It is more than just hoping our beliefs improve for the better, but it moves us to formulate an action plan for how we will handle when we are faced with a negative belief or thought. It’s taking what we want and taking the necessary steps to achieve it. 

Visualization can also prove to be a beneficial support tool in reinforcing positive beliefs and uprooting negative beliefs because it allows you to visualize what life would be like without the impact of the negative beliefs. By seeing how your life will be changed for the better (i.e. more joy, more content, more creative, more confident, etc.) you can stay focused on taking the necessary steps to move towards positive beliefs. Ultimately, visualization gives and helps to sustain the motivation needed to commit and work through the process of replacing negative beliefs. 

Develop a Plan

There needs to be a practical plan in place that will help you address negative thoughts that will inevitably arise. The process of altering our beliefs from negative to positive is ongoing and will not occur instantaneously. It requires consistent and regular practice to permanently shift the way we think and what we believe. 

Each person’s action plan will be unique to them. However, each plan should adequately acknowledge negative thoughts that arise, swiftly disprove those thoughts, rapidly replace those thoughts and then reinforce positive thoughts continuously. 

A sample action plan may look like this:

  • Write down the negative thought/belief. Identify the situation that led to the thought/belief. What emotions accompany the thought/belief/
  • Disprove the negative thought/belief. Write out why and how the thought/belief are false. 
  • Replace the negative thought/belief with a positive thought belief (i.e. recite affirmations, meditate, reach out to a friend to have them share observations of you that speak positively about you, etc.) 
  • Reinforce the positive thoughts/beliefs (i.e. track your progress/successes, write out your good qualities/traits, engage in an activity that highlights your strengths/positives, etc.) 

Reframe the Negative

We won’t get it right 100% of the time and that is okay. We must learn how to properly view failures and mistakes in a way that prevents us from internalizing mistakes as reflections of ourselves.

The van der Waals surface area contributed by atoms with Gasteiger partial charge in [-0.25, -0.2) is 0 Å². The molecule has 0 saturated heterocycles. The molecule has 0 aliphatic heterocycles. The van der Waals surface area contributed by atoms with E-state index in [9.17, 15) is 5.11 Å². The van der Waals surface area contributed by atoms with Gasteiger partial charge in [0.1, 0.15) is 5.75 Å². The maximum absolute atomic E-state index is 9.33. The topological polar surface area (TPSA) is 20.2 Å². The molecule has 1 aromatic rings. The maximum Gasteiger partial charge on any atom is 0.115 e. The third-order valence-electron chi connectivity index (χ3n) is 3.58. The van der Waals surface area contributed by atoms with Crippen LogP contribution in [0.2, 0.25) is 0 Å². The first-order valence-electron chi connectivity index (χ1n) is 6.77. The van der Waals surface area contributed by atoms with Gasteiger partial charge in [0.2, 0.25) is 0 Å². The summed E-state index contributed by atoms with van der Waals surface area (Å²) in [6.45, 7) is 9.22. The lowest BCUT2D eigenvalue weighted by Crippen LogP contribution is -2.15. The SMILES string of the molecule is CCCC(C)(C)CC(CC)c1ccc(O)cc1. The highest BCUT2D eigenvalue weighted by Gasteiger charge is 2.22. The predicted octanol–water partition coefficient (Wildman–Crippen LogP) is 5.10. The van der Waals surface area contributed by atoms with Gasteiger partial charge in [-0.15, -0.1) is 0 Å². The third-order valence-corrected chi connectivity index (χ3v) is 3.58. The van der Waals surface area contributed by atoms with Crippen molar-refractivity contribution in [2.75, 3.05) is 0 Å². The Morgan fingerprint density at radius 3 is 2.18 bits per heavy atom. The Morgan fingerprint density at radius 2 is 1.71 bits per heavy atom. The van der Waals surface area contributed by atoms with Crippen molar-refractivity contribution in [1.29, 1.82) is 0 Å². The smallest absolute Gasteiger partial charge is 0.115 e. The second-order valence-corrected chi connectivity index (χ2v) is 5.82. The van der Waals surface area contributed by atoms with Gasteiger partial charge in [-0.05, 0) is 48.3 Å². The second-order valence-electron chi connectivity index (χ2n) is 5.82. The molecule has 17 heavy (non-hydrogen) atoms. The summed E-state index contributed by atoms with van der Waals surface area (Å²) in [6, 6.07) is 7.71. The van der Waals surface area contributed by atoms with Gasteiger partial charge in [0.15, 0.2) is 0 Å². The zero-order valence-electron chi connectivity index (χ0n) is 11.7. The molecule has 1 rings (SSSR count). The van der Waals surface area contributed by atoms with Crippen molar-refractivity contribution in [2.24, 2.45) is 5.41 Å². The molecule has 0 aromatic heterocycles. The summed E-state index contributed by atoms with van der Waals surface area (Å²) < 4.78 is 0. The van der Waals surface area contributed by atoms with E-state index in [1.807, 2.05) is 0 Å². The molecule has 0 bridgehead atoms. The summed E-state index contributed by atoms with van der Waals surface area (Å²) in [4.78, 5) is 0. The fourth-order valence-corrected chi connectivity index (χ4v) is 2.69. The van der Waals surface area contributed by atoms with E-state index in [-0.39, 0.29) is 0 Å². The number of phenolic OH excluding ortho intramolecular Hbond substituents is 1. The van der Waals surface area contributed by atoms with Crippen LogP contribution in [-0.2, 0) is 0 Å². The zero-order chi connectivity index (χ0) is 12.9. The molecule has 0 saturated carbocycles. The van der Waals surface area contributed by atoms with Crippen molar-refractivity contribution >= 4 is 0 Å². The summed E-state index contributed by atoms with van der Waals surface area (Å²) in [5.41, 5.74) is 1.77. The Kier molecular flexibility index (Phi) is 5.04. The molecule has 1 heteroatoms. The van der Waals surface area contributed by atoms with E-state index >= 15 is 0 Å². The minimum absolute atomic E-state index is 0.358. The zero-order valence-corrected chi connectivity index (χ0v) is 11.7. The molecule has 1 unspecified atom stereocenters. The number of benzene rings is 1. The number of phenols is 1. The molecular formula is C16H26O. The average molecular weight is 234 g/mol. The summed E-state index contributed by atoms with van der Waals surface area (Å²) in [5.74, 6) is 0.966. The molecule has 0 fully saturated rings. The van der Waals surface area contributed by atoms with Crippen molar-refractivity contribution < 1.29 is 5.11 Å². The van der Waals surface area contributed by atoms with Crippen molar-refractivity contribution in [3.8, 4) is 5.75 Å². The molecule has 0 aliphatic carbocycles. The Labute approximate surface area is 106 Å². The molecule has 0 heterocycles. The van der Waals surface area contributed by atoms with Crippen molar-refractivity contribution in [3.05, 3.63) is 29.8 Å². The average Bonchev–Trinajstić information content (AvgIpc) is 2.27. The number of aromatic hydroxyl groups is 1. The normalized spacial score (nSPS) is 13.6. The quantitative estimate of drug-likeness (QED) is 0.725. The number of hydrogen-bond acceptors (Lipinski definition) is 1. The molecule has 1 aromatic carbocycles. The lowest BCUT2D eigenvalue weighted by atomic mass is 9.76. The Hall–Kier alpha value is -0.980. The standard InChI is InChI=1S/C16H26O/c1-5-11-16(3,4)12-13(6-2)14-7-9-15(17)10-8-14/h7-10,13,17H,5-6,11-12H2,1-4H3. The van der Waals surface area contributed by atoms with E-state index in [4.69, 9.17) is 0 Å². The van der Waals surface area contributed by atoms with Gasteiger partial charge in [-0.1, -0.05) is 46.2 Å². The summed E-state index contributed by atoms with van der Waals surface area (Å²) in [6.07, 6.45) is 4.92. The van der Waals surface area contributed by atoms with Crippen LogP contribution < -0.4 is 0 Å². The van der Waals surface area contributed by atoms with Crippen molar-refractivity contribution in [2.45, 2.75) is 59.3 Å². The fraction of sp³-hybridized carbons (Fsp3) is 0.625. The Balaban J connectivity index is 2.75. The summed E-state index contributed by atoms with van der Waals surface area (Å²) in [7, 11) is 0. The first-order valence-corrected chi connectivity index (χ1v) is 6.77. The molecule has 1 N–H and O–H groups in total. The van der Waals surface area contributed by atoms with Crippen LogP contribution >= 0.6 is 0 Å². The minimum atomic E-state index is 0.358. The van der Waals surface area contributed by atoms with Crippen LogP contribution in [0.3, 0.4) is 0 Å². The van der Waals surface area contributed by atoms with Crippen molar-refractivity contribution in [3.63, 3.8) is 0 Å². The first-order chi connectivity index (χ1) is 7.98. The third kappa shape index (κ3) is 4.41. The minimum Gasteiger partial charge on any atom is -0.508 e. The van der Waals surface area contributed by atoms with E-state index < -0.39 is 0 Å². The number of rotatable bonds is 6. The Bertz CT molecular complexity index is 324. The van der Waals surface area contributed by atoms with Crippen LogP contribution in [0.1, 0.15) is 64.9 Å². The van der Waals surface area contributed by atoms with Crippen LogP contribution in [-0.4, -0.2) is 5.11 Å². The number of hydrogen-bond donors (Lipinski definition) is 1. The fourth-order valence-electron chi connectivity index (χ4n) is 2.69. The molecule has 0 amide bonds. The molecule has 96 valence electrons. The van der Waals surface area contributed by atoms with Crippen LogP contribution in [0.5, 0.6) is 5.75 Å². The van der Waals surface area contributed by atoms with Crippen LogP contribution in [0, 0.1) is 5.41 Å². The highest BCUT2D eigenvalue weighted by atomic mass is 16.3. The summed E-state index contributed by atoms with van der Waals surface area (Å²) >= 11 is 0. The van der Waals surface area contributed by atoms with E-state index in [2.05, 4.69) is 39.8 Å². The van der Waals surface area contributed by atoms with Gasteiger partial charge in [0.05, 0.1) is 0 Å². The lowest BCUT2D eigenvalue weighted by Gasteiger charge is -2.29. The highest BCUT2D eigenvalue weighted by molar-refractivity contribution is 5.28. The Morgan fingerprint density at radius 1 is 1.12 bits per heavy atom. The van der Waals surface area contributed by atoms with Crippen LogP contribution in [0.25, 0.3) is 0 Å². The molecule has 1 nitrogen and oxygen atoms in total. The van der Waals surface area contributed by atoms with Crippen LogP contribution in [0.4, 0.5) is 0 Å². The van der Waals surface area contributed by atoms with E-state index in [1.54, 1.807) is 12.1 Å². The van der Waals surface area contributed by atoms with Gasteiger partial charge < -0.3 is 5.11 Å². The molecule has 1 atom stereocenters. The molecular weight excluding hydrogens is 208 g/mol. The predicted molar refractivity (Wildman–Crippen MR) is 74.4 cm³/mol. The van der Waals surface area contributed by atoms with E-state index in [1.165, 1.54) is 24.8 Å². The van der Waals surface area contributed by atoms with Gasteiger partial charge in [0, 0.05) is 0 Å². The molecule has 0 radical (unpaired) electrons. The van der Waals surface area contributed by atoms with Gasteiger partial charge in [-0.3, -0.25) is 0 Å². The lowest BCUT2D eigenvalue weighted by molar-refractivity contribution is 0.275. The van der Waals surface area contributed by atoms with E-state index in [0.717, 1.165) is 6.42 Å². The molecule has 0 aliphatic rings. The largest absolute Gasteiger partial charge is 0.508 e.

Rather than viewing our flaws as concrete representations, we should view our mistakes as a learning opportunity. This allows us to develop a growth mindset that helps us to better reject negative beliefs about ourselves that we might otherwise adopt. 

A growth mindset, as outlined by Stanford psychologist Carol Dweck, defines a growth mindset as the belief that one has the ability to learn and grow. Dweck writes in her book, Mindset: The New Psychology of Success, “This growth mindset is based on the belief that your basic qualities are things you can cultivate through your efforts… [that] everyone can change and grow through application and experience.” 

Those who possess a growth mindset essentially believe that through hard work, good strategies, and input from others, their talents can be developed (Dweck, 2008). By adopting this mindset we come to understand that failure isn’t really a failure at all because it presents us with valuable opportunities to enhance our knowledge and build skills. 

Thus, there is no need to develop negative beliefs about ourselves because we understand that we are still on a path to success. 

Implementing these practical steps will hold you accountable, but the goal should not be perfection. As humans we are prone to mistakes. It’s about ensuring that we are thinking and reinforcing the positive more than we are thinking and reinforcing the negative.

 When we understand how negative beliefs form, we can begin the process of uprooting the negative beliefs we currently hold and stop new negative beliefs from forming altogether. We can then be on a pathway to achieving our dreams. 

References

  • Association for Psychological Science. (2012, December 18). Stress changes how people make decisions. Retrieved from
  • Couture, M., Desrosiers, J., Leclerc, G. (2007). Self-actualization and poststroke rehabilitation. International Journal of Rehabilitation Research, 30(2), 111-117. doi:10.1097/MRR.0b013e32813a2ea5
  • Dweck, C. S. (2008). Mindset: The new psychology of success. House Digital, Inc. Chicago
  • Growth mindset associated with various positive outcomes (competence, relatedness, learning, vitality, adjustment). (2012, November 14). Retrieved from
  • M. Mather, N. R. Lighthall. Risk and Reward Are Processed Differently in Decisions Made Under Stress. Current Directions in Psychological Science, 2012; 21 (1): 36 DOI: 10.1177/0963721411429452
  • Manifestation Pathways. (2018, June 9). How To Visualize What You Want (And Get It). Retrieved from
  • Power of Positivity. (2015, December 14). This Is What Negative Thinking Does to Your Brain and Body. Retrieved from
  • Smith, E. (2018, December 11). Why Am I So Negative and Angry and Depressed?, HealthyPlace. Retrieved on 2019, December 18 from
  • Woodlard, S. (2018, July 30). The Danger of a Fixed Mindset. Retrieved from
  • What Are Toxic Core Beliefs? (+ 9 Ways to Transform Them) ⋆ LonerWolf. (2019, November 28). Retrieved from